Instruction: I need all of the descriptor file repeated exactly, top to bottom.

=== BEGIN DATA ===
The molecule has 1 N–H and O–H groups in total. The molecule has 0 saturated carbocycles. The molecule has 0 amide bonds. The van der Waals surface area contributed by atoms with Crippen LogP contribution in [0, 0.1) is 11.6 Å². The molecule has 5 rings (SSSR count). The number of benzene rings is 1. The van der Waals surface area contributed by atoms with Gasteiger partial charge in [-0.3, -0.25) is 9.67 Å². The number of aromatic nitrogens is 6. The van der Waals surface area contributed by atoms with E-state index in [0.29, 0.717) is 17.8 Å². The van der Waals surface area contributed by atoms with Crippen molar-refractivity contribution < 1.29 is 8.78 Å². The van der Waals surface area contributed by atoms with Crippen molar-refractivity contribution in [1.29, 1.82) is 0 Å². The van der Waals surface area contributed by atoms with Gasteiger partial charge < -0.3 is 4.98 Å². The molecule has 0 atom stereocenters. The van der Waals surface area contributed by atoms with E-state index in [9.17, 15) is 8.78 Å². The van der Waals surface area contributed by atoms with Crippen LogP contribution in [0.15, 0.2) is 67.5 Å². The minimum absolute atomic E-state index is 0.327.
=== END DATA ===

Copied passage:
The molecule has 1 N–H and O–H groups in total. The molecule has 0 saturated carbocycles. The molecule has 0 amide bonds. The van der Waals surface area contributed by atoms with Crippen LogP contribution in [0, 0.1) is 11.6 Å². The molecule has 5 rings (SSSR count). The number of benzene rings is 1. The van der Waals surface area contributed by atoms with Gasteiger partial charge in [-0.3, -0.25) is 9.67 Å². The number of aromatic nitrogens is 6. The van der Waals surface area contributed by atoms with E-state index in [0.29, 0.717) is 17.8 Å². The van der Waals surface area contributed by atoms with Crippen molar-refractivity contribution < 1.29 is 8.78 Å². The van der Waals surface area contributed by atoms with Crippen molar-refractivity contribution in [1.29, 1.82) is 0 Å². The van der Waals surface area contributed by atoms with Gasteiger partial charge < -0.3 is 4.98 Å². The molecule has 0 atom stereocenters. The van der Waals surface area contributed by atoms with E-state index in [9.17, 15) is 8.78 Å². The van der Waals surface area contributed by atoms with Crippen LogP contribution in [0.15, 0.2) is 67.5 Å². The minimum absolute atomic E-state index is 0.327.